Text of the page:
From 2007 to 2009, there were an estimated 99,628 emergency hospitalizations annually for adverse drug events in individuals 65 years and older. The Institute of Medicine estimates the cost of medication-related problems among the elderly in the billions of dollars.
Some medical experts aren't impressed with this latest research. Dr. John J. Messmer, an associate professor of family and community medicine at Penn State Hershey College of Medicine, warns that this is a bad study and only a hands-on review of patient charts can determine the real frequency of inappropriate drug use.
"The problem with these studies is these 'errors' get put into quality reviews and physicians doing a completely appropriate job of treatment get accused of using inappropriate drugs just because they appear on a list," he said. "I agree there is some inappropriate use of potentially harmful drugs, but I believe we do not yet have any reliable data as to its prevalence and this study does not help the matter."
Dr. Heidi Auerbach, who practices geriatric medicine in Needham, Mass. at the Boston Medical Center, said another issue with the study is that it may confuse both physicians and patients. "The meds identified as being the most commonly inappropriate are not actually the ones I have seen listed in studies I've looked at in recent years," she said.
Still, even the physicians who take issue with this particular study agree that polypharmia is a growing issue. I can tell you firsthand that it is.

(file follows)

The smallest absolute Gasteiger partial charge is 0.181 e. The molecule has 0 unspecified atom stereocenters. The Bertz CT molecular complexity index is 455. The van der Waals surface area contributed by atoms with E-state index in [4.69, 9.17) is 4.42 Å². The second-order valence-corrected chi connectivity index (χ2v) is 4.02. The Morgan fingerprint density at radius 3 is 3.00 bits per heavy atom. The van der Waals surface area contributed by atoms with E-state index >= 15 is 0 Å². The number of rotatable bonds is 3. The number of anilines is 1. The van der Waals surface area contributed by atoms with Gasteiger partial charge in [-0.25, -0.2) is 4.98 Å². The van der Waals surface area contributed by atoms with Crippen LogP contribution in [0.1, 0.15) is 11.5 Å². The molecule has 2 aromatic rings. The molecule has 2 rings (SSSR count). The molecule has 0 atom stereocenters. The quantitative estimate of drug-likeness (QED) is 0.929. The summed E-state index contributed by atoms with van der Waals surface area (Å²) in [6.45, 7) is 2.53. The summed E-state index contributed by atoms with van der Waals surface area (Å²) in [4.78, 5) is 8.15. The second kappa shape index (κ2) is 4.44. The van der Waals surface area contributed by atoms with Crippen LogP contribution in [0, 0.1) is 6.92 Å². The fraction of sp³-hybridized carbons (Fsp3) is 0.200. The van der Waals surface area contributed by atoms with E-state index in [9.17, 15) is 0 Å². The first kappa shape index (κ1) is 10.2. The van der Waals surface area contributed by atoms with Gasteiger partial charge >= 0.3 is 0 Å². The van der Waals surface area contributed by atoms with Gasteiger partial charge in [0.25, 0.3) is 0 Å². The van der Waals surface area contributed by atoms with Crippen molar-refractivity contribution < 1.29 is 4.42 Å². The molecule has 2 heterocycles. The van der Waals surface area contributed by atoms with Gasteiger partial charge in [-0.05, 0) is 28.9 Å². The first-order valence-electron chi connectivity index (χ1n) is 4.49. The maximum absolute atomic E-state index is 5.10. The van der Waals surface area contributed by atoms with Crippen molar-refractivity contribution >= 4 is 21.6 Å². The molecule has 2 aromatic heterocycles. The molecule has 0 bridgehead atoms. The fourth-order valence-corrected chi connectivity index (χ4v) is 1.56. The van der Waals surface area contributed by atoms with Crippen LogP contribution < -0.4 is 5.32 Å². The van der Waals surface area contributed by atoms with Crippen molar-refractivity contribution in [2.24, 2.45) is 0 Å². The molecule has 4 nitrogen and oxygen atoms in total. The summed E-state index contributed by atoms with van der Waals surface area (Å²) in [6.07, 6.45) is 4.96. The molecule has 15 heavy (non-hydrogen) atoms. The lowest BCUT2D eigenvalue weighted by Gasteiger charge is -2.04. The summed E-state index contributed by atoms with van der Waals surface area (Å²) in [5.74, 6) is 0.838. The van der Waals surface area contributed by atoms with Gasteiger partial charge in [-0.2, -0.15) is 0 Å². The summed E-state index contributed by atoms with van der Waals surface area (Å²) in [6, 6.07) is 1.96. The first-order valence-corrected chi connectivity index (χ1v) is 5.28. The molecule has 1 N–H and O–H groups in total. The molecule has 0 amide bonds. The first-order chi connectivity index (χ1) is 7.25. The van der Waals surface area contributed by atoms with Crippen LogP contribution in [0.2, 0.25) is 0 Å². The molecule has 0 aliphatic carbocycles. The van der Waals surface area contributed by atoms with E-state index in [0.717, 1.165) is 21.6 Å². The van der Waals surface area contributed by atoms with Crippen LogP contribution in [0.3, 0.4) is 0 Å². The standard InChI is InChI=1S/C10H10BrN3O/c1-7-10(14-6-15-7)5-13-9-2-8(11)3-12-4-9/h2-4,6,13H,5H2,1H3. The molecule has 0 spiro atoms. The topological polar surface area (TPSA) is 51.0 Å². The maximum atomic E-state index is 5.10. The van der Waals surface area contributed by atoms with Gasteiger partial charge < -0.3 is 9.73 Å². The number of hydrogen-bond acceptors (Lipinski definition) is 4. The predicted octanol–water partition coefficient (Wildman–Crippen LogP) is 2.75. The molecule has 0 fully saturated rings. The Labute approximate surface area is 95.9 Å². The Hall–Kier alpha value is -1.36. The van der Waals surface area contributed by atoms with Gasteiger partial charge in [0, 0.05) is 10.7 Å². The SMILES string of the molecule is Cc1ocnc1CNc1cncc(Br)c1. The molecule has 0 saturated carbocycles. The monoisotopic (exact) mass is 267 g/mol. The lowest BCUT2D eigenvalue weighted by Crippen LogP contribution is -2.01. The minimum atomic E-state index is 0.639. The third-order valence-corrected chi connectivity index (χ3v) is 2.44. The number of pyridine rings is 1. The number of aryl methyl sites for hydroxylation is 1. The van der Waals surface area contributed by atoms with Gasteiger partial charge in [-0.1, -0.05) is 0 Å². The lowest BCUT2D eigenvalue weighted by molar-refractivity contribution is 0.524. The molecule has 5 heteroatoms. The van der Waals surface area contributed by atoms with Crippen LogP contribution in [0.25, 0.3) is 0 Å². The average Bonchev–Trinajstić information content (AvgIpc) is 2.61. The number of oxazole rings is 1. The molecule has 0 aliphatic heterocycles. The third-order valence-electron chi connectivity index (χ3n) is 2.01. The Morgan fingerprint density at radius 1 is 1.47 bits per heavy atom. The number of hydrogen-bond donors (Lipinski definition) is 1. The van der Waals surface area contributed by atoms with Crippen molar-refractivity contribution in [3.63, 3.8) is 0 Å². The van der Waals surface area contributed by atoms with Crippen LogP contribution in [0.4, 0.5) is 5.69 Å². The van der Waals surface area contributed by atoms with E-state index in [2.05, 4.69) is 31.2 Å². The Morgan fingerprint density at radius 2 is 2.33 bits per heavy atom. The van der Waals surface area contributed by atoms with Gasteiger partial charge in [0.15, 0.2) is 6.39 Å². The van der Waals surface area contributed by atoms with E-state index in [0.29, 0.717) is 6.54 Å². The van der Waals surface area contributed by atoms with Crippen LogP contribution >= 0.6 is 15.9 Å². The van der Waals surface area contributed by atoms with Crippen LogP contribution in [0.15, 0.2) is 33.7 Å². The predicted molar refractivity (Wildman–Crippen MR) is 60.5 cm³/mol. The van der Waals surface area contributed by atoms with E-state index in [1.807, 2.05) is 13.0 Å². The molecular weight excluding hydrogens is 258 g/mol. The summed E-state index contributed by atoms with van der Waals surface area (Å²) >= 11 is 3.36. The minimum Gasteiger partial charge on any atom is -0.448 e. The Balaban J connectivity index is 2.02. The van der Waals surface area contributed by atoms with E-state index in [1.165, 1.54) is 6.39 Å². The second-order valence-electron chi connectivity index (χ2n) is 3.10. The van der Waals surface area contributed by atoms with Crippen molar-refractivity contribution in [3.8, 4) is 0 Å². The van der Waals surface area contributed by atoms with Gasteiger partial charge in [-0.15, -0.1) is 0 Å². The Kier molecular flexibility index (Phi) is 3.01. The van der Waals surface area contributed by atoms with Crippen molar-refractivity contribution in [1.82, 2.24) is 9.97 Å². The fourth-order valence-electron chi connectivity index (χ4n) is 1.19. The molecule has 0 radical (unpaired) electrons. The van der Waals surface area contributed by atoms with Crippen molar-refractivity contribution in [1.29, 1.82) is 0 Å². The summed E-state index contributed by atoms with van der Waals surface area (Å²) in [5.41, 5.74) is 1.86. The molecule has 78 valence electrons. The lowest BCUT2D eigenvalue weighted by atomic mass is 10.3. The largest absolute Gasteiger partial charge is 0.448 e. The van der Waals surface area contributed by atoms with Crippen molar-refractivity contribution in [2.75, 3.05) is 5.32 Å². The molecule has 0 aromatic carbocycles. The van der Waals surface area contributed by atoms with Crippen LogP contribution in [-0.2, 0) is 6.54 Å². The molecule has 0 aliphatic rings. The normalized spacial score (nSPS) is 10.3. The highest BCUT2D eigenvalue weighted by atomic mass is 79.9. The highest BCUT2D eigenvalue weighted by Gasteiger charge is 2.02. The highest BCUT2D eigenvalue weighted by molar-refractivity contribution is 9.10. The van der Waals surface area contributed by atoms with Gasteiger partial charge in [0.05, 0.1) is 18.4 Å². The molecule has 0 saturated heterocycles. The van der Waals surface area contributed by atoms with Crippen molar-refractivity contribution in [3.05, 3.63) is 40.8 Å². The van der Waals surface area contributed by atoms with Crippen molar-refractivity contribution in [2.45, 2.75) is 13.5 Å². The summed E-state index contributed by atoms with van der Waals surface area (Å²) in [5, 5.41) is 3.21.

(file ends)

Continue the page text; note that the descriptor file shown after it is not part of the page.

If you have an older parent and they're taking prescription medication, make sure you have their back. Here's what the medical professionals recommend you do to protect them from overdosing on prescription drugs:
Keep an up-to-date log of all medications. Include over the counter medications and supplements, even multivitamins.
Bring all medications and supplements to each appointment with a primary care provider and ask for a review. Make sure you pay attention to frequency and dosage, which may need to be adjusted with age.
Let the primary care doctor know about any changes made by other providers to medications and treatment as well as any new supplements.
Make sure you or your parent understands what each medication is for. If you don't know, ask.
If your parent falls ill, don't assume symptoms aren't related to a medication, even if no new medication has been added.
Dr. Swati Shroff of the ABC News Medical Unit contributed to this report.